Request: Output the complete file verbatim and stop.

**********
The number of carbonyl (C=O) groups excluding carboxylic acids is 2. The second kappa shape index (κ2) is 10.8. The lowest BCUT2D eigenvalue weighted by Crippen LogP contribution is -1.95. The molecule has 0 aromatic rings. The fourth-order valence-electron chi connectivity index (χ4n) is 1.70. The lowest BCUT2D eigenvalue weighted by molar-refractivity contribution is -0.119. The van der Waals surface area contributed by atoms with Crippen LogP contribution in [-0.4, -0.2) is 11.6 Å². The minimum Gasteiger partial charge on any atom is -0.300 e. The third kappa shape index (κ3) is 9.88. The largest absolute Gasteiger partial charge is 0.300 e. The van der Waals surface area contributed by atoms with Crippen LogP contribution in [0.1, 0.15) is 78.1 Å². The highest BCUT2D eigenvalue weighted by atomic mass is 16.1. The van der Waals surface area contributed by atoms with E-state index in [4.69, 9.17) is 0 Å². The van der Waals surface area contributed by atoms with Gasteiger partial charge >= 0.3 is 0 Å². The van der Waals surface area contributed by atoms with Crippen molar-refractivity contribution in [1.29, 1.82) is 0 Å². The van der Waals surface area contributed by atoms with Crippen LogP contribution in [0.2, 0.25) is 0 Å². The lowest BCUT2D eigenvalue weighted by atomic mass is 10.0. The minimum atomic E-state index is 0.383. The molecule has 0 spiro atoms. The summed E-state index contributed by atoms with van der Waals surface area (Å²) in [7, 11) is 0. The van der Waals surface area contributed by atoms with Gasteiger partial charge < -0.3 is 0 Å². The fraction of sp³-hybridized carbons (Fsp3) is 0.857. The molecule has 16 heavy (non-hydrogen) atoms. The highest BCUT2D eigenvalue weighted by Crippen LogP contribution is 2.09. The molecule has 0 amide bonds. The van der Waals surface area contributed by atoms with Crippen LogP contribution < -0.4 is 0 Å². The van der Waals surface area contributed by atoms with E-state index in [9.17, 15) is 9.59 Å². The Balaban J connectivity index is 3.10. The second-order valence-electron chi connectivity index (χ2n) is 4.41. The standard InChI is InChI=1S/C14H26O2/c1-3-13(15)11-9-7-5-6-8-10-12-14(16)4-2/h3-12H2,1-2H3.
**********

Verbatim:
The number of carbonyl (C=O) groups excluding carboxylic acids is 2. The second kappa shape index (κ2) is 10.8. The lowest BCUT2D eigenvalue weighted by Crippen LogP contribution is -1.95. The molecule has 0 aromatic rings. The fourth-order valence-electron chi connectivity index (χ4n) is 1.70. The lowest BCUT2D eigenvalue weighted by molar-refractivity contribution is -0.119. The van der Waals surface area contributed by atoms with Crippen LogP contribution in [-0.4, -0.2) is 11.6 Å². The minimum Gasteiger partial charge on any atom is -0.300 e. The third kappa shape index (κ3) is 9.88. The largest absolute Gasteiger partial charge is 0.300 e. The van der Waals surface area contributed by atoms with Crippen LogP contribution in [0.1, 0.15) is 78.1 Å². The highest BCUT2D eigenvalue weighted by atomic mass is 16.1. The van der Waals surface area contributed by atoms with E-state index in [4.69, 9.17) is 0 Å². The van der Waals surface area contributed by atoms with Gasteiger partial charge >= 0.3 is 0 Å². The van der Waals surface area contributed by atoms with Crippen molar-refractivity contribution in [1.29, 1.82) is 0 Å². The van der Waals surface area contributed by atoms with Crippen LogP contribution in [0.2, 0.25) is 0 Å². The lowest BCUT2D eigenvalue weighted by atomic mass is 10.0. The minimum atomic E-state index is 0.383. The molecule has 0 spiro atoms. The summed E-state index contributed by atoms with van der Waals surface area (Å²) in [7, 11) is 0. The van der Waals surface area contributed by atoms with Gasteiger partial charge < -0.3 is 0 Å². The fraction of sp³-hybridized carbons (Fsp3) is 0.857. The molecule has 16 heavy (non-hydrogen) atoms. The highest BCUT2D eigenvalue weighted by Crippen LogP contribution is 2.09. The molecule has 0 amide bonds. The van der Waals surface area contributed by atoms with Crippen LogP contribution < -0.4 is 0 Å². The van der Waals surface area contributed by atoms with E-state index in [9.17, 15) is 9.59 Å². The Balaban J connectivity index is 3.10. The second-order valence-electron chi connectivity index (χ2n) is 4.41. The standard InChI is InChI=1S/C14H26O2/c1-3-13(15)11-9-7-5-6-8-10-12-14(16)4-2/h3-12H2,1-2H3.